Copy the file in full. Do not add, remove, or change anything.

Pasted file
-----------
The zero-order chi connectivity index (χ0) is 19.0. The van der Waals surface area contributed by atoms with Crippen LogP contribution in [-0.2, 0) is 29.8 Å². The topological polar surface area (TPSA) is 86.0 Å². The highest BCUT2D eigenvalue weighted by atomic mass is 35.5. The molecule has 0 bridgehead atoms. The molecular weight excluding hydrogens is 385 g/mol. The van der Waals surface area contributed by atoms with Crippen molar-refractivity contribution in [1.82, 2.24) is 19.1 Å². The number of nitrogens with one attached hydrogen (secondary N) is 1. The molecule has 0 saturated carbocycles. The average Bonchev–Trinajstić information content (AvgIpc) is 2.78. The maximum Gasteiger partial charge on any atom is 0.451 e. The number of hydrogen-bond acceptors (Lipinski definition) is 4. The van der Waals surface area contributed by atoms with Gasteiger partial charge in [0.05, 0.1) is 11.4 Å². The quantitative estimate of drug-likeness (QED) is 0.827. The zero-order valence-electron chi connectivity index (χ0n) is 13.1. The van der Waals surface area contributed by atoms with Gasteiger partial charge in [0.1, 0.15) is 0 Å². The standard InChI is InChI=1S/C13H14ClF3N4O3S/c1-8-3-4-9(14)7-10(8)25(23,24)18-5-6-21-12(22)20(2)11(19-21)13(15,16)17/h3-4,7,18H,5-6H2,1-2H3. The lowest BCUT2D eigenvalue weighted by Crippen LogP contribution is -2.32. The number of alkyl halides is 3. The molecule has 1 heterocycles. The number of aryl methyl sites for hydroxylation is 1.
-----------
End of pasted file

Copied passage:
The zero-order chi connectivity index (χ0) is 19.0. The van der Waals surface area contributed by atoms with Crippen LogP contribution in [-0.2, 0) is 29.8 Å². The topological polar surface area (TPSA) is 86.0 Å². The highest BCUT2D eigenvalue weighted by atomic mass is 35.5. The molecule has 0 bridgehead atoms. The molecular weight excluding hydrogens is 385 g/mol. The van der Waals surface area contributed by atoms with Crippen molar-refractivity contribution in [1.82, 2.24) is 19.1 Å². The number of nitrogens with one attached hydrogen (secondary N) is 1. The molecule has 0 saturated carbocycles. The average Bonchev–Trinajstić information content (AvgIpc) is 2.78. The maximum Gasteiger partial charge on any atom is 0.451 e. The number of hydrogen-bond acceptors (Lipinski definition) is 4. The van der Waals surface area contributed by atoms with Gasteiger partial charge in [0.05, 0.1) is 11.4 Å². The quantitative estimate of drug-likeness (QED) is 0.827. The zero-order valence-electron chi connectivity index (χ0n) is 13.1. The van der Waals surface area contributed by atoms with Gasteiger partial charge in [0.1, 0.15) is 0 Å². The standard InChI is InChI=1S/C13H14ClF3N4O3S/c1-8-3-4-9(14)7-10(8)25(23,24)18-5-6-21-12(22)20(2)11(19-21)13(15,16)17/h3-4,7,18H,5-6H2,1-2H3. The lowest BCUT2D eigenvalue weighted by Crippen LogP contribution is -2.32. The number of alkyl halides is 3. The molecule has 1 heterocycles. The number of aryl methyl sites for hydroxylation is 1.